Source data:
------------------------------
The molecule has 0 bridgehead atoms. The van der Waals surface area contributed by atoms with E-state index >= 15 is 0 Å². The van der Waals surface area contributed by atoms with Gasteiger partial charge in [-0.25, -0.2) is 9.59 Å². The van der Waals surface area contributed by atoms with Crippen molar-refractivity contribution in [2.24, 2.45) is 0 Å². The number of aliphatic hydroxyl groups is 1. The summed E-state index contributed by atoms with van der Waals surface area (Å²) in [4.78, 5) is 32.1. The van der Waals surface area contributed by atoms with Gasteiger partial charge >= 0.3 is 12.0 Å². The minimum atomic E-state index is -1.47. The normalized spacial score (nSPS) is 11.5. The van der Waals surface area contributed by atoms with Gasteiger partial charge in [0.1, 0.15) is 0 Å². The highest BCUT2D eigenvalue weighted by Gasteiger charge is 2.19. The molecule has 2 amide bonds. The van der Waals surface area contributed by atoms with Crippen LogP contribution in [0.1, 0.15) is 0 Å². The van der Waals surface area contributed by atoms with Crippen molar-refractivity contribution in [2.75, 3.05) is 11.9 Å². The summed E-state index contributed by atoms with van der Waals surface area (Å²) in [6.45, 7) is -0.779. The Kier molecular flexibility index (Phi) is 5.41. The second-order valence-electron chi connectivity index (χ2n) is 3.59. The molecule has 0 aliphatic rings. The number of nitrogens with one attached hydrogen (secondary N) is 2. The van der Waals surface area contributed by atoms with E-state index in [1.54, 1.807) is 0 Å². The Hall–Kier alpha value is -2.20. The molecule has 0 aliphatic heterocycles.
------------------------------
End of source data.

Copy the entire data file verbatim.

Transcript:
The molecule has 0 bridgehead atoms. The van der Waals surface area contributed by atoms with E-state index >= 15 is 0 Å². The van der Waals surface area contributed by atoms with Gasteiger partial charge in [-0.25, -0.2) is 9.59 Å². The van der Waals surface area contributed by atoms with Crippen molar-refractivity contribution in [2.24, 2.45) is 0 Å². The number of aliphatic hydroxyl groups is 1. The summed E-state index contributed by atoms with van der Waals surface area (Å²) in [4.78, 5) is 32.1. The van der Waals surface area contributed by atoms with Gasteiger partial charge >= 0.3 is 12.0 Å². The minimum atomic E-state index is -1.47. The normalized spacial score (nSPS) is 11.5. The van der Waals surface area contributed by atoms with Gasteiger partial charge in [0.1, 0.15) is 0 Å². The highest BCUT2D eigenvalue weighted by Gasteiger charge is 2.19. The molecule has 2 amide bonds. The van der Waals surface area contributed by atoms with Crippen LogP contribution in [0.1, 0.15) is 0 Å². The van der Waals surface area contributed by atoms with Crippen molar-refractivity contribution in [2.75, 3.05) is 11.9 Å². The summed E-state index contributed by atoms with van der Waals surface area (Å²) in [6.45, 7) is -0.779. The Kier molecular flexibility index (Phi) is 5.41. The second-order valence-electron chi connectivity index (χ2n) is 3.59. The molecule has 0 aliphatic rings. The number of nitrogens with one attached hydrogen (secondary N) is 2. The van der Waals surface area contributed by atoms with E-state index in [1.54, 1.807) is 0 Å². The Hall–Kier alpha value is -2.20. The molecule has 0 aliphatic heterocycles.